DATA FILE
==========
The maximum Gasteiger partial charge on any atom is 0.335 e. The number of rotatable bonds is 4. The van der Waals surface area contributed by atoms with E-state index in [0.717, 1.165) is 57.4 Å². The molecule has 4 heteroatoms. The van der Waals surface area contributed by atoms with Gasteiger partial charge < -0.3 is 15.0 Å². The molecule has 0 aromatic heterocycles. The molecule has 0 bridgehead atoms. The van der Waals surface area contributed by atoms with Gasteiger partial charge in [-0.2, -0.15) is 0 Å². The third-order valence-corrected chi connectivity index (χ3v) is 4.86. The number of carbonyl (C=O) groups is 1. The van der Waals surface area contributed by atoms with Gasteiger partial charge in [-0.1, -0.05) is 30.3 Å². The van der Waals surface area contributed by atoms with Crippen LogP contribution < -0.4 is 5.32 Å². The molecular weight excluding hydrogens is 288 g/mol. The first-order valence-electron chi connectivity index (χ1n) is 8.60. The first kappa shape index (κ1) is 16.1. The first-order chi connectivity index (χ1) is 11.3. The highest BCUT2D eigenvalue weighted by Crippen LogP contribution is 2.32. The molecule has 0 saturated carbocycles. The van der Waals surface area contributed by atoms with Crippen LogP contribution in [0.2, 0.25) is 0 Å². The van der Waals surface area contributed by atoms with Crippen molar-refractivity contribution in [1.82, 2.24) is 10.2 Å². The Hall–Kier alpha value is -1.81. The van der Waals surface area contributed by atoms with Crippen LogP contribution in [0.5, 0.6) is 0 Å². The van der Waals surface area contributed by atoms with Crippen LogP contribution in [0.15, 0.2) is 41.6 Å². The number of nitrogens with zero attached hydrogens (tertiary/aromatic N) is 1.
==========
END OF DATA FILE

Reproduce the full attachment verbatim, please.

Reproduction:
The maximum Gasteiger partial charge on any atom is 0.335 e. The number of rotatable bonds is 4. The van der Waals surface area contributed by atoms with E-state index in [0.717, 1.165) is 57.4 Å². The molecule has 4 heteroatoms. The van der Waals surface area contributed by atoms with Gasteiger partial charge < -0.3 is 15.0 Å². The molecule has 0 aromatic heterocycles. The molecule has 0 bridgehead atoms. The van der Waals surface area contributed by atoms with Gasteiger partial charge in [-0.2, -0.15) is 0 Å². The third-order valence-corrected chi connectivity index (χ3v) is 4.86. The number of carbonyl (C=O) groups is 1. The van der Waals surface area contributed by atoms with Gasteiger partial charge in [-0.1, -0.05) is 30.3 Å². The van der Waals surface area contributed by atoms with Crippen LogP contribution < -0.4 is 5.32 Å². The molecular weight excluding hydrogens is 288 g/mol. The first-order valence-electron chi connectivity index (χ1n) is 8.60. The first kappa shape index (κ1) is 16.1. The first-order chi connectivity index (χ1) is 11.3. The highest BCUT2D eigenvalue weighted by Crippen LogP contribution is 2.32. The molecule has 0 saturated carbocycles. The van der Waals surface area contributed by atoms with Crippen LogP contribution in [0.2, 0.25) is 0 Å². The van der Waals surface area contributed by atoms with Crippen molar-refractivity contribution in [1.82, 2.24) is 10.2 Å². The Hall–Kier alpha value is -1.81. The van der Waals surface area contributed by atoms with Crippen LogP contribution in [0.5, 0.6) is 0 Å². The van der Waals surface area contributed by atoms with Crippen LogP contribution in [0.15, 0.2) is 41.6 Å². The number of nitrogens with zero attached hydrogens (tertiary/aromatic N) is 1.